Greater baseline knee pain, along with fluctuating, persistent knee pain over 1 year, is predictive of accelerated cartilage volume loss and an increased risk for incident, progressive radiographic osteoarthritis (OA) over 4 years, according to the results of a prospective cohort study published in Arthritis Research & Therapy.
The investigators sought to explore whether knee pain over a 1-year period predicted loss of cartilage volume, along with incidence and progression of radiographic OA, over a 4-year period. Participants from the Osteoarthritis Initiative with no radiographic OA (Kellgren-Lawrence grade ≤1; n=2120) and with radiographic OA (Kellgren-Lawrence grade ≥2; n=2249) were assessed. Knee pain was evaluated at baseline and at 1 year using the Western Ontario and McMaster Universities Osteoarthritis Index (WOMAC).
Knee pain was categorized as follows: no pain (WOMAC pain <5 at baseline and at 1 year), fluctuating pain (WOMAC pain ≥5 at either time point), and persistent pain (WOMAC pain ≥5 at both time points). Magnetic resonance imaging and radiographs at baseline and at 4 years were used to evaluate cartilage volume, incidence of radiographic OA, and progression of radiographic OA.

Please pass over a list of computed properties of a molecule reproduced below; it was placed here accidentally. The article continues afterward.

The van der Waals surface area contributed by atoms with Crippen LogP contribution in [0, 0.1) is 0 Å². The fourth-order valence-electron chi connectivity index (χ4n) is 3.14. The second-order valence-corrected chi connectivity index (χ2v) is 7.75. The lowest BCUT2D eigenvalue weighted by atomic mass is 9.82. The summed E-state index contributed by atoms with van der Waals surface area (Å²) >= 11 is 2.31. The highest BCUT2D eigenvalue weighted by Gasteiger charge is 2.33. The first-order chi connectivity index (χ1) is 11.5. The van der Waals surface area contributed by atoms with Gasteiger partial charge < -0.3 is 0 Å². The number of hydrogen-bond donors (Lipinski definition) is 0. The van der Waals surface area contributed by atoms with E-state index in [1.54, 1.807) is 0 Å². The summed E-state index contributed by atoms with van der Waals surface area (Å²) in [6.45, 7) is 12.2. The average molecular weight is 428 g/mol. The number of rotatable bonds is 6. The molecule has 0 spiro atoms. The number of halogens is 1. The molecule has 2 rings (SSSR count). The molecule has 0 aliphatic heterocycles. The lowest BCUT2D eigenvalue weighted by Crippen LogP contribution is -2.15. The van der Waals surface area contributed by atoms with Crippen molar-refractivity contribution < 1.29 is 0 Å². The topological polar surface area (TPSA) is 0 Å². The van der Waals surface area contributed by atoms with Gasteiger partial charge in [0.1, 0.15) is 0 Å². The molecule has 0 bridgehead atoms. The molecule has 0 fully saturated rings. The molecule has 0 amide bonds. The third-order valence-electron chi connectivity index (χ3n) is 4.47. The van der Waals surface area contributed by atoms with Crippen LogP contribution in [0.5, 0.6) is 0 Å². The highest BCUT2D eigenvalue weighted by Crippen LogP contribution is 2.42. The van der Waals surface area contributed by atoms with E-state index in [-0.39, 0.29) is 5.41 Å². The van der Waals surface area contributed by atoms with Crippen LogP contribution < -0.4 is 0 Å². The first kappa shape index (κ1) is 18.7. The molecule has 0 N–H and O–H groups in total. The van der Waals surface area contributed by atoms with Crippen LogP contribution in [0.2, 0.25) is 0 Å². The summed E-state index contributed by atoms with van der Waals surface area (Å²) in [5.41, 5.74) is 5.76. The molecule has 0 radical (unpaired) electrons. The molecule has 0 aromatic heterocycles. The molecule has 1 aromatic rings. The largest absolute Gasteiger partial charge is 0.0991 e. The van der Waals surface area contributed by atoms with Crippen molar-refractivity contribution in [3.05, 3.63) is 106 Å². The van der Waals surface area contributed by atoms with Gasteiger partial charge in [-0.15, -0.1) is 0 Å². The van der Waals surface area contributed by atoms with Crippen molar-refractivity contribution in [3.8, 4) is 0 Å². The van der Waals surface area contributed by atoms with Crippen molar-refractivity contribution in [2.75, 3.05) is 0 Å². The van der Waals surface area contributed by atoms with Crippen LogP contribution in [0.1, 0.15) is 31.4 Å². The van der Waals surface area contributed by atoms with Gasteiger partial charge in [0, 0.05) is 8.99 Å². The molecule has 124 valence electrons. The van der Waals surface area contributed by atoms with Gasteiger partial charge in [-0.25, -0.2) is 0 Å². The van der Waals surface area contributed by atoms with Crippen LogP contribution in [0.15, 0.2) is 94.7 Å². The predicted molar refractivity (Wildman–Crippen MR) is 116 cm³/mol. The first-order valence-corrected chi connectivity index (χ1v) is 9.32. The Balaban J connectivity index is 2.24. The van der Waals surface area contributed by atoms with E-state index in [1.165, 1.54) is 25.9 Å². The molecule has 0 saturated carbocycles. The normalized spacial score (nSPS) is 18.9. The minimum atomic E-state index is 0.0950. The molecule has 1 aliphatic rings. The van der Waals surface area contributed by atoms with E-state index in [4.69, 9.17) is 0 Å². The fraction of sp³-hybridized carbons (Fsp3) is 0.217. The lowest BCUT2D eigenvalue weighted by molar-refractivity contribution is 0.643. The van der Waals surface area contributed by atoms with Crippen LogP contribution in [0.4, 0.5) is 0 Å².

In both nonradiographic OA and radiographic OA groups, greater baseline WOMAC knee pain scores were significantly associated with increased medial and lateral cartilage volume loss (P ≤.001), incidence of radiographic OA (odds ratio [OR], 1.07; 95% CI, 1.01-1.13), and progression of radiographic OA (OR, 1.07; 95% CI, 1.03-1.10).
Moreover, participants with nonradiographic OA and radiographic OA with fluctuating and persistent knee pain experienced increased cartilage volume loss vs those with no knee pain (P for trend ≤.01). Those with nonradiographic OA and fluctuating knee pain had an increased risk for incident radiographic OA (OR, 1.62; 95% CI, 1.04-2.54). In those with radiographic OA, the risk for progressive radiographic OA increased in those with persistent knee pain (OR, 1.82; 95% CI, 1.28-2.60).
The investigators concluded that early management of knee pain and the control of knee pain over time by targeting the responsible underlying mechanisms may be key to preserving knee structure and reducing the burden of knee OA.
Wang Y, Teichtahl AJ, Abram F, et al. Knee pain as a predictor of structural progression over 4 years: data from the Osteoarthritis Initiative, a prospective cohort study. Arthritis Res Ther. 2018;20(1):250.
This article originally appeared on Rheumatology Advisor